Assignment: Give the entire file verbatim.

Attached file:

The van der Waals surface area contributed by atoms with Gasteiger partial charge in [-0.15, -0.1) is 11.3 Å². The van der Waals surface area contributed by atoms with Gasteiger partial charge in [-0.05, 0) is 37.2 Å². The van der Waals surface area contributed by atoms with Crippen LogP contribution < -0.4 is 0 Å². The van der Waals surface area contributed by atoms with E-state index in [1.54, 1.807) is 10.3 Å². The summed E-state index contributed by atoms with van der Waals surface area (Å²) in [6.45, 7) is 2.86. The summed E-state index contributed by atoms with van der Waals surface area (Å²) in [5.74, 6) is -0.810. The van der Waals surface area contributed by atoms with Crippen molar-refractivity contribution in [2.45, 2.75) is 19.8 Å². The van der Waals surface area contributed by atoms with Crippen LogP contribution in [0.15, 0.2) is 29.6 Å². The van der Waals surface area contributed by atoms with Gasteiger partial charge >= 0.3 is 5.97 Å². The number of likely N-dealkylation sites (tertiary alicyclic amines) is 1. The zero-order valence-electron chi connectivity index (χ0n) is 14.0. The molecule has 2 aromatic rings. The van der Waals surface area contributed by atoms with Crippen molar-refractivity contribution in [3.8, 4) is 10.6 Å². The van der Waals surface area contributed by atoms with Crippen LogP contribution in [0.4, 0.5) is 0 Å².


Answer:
The van der Waals surface area contributed by atoms with Gasteiger partial charge in [-0.15, -0.1) is 11.3 Å². The van der Waals surface area contributed by atoms with Gasteiger partial charge in [-0.05, 0) is 37.2 Å². The van der Waals surface area contributed by atoms with Crippen LogP contribution < -0.4 is 0 Å². The van der Waals surface area contributed by atoms with E-state index in [1.54, 1.807) is 10.3 Å². The summed E-state index contributed by atoms with van der Waals surface area (Å²) in [6.45, 7) is 2.86. The summed E-state index contributed by atoms with van der Waals surface area (Å²) in [5.74, 6) is -0.810. The van der Waals surface area contributed by atoms with Crippen molar-refractivity contribution in [2.45, 2.75) is 19.8 Å². The van der Waals surface area contributed by atoms with Crippen LogP contribution in [0.15, 0.2) is 29.6 Å². The van der Waals surface area contributed by atoms with Gasteiger partial charge >= 0.3 is 5.97 Å². The number of likely N-dealkylation sites (tertiary alicyclic amines) is 1. The zero-order valence-electron chi connectivity index (χ0n) is 14.0. The molecule has 2 aromatic rings. The van der Waals surface area contributed by atoms with Crippen molar-refractivity contribution in [3.8, 4) is 10.6 Å². The van der Waals surface area contributed by atoms with Crippen LogP contribution in [0.4, 0.5) is 0 Å².